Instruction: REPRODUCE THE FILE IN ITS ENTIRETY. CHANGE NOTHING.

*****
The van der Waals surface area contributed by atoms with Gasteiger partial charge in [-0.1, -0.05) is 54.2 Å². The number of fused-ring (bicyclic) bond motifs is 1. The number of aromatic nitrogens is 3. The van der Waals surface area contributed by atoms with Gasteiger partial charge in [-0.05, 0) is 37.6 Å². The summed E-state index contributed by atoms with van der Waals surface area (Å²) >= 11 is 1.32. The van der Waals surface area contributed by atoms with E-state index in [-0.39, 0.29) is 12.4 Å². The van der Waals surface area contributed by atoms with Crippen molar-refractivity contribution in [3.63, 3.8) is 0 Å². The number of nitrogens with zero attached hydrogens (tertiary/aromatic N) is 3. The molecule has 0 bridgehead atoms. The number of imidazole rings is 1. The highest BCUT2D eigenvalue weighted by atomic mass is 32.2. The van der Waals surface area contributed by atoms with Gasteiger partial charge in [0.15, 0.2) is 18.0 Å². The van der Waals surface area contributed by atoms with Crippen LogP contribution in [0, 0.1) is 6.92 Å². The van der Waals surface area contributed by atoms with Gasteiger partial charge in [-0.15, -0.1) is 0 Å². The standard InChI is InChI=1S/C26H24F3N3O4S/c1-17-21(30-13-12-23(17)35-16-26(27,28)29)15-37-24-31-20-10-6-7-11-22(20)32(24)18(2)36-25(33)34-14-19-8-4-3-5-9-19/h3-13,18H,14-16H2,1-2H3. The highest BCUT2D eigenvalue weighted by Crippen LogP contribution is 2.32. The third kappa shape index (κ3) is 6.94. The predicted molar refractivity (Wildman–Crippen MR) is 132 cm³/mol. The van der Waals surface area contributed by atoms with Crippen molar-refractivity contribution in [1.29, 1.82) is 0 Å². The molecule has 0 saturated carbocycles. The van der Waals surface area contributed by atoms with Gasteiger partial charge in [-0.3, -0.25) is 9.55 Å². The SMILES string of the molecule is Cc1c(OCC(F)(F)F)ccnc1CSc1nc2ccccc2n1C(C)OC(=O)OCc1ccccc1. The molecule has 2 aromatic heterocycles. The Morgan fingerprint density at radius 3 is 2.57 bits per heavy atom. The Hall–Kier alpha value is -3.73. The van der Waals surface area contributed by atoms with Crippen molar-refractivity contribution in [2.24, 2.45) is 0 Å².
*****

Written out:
The van der Waals surface area contributed by atoms with Gasteiger partial charge in [-0.1, -0.05) is 54.2 Å². The number of fused-ring (bicyclic) bond motifs is 1. The number of aromatic nitrogens is 3. The van der Waals surface area contributed by atoms with Gasteiger partial charge in [-0.05, 0) is 37.6 Å². The summed E-state index contributed by atoms with van der Waals surface area (Å²) >= 11 is 1.32. The van der Waals surface area contributed by atoms with E-state index in [-0.39, 0.29) is 12.4 Å². The van der Waals surface area contributed by atoms with Crippen molar-refractivity contribution in [3.63, 3.8) is 0 Å². The number of nitrogens with zero attached hydrogens (tertiary/aromatic N) is 3. The molecule has 0 bridgehead atoms. The number of imidazole rings is 1. The highest BCUT2D eigenvalue weighted by atomic mass is 32.2. The van der Waals surface area contributed by atoms with Gasteiger partial charge in [0.15, 0.2) is 18.0 Å². The van der Waals surface area contributed by atoms with Crippen LogP contribution in [0, 0.1) is 6.92 Å². The van der Waals surface area contributed by atoms with Gasteiger partial charge in [-0.15, -0.1) is 0 Å². The standard InChI is InChI=1S/C26H24F3N3O4S/c1-17-21(30-13-12-23(17)35-16-26(27,28)29)15-37-24-31-20-10-6-7-11-22(20)32(24)18(2)36-25(33)34-14-19-8-4-3-5-9-19/h3-13,18H,14-16H2,1-2H3. The highest BCUT2D eigenvalue weighted by Crippen LogP contribution is 2.32. The third kappa shape index (κ3) is 6.94. The predicted molar refractivity (Wildman–Crippen MR) is 132 cm³/mol. The van der Waals surface area contributed by atoms with Crippen molar-refractivity contribution in [1.29, 1.82) is 0 Å². The molecule has 0 saturated carbocycles. The van der Waals surface area contributed by atoms with Gasteiger partial charge in [-0.3, -0.25) is 9.55 Å². The SMILES string of the molecule is Cc1c(OCC(F)(F)F)ccnc1CSc1nc2ccccc2n1C(C)OC(=O)OCc1ccccc1. The molecule has 2 aromatic heterocycles. The Morgan fingerprint density at radius 3 is 2.57 bits per heavy atom. The Hall–Kier alpha value is -3.73. The van der Waals surface area contributed by atoms with Crippen molar-refractivity contribution in [2.24, 2.45) is 0 Å².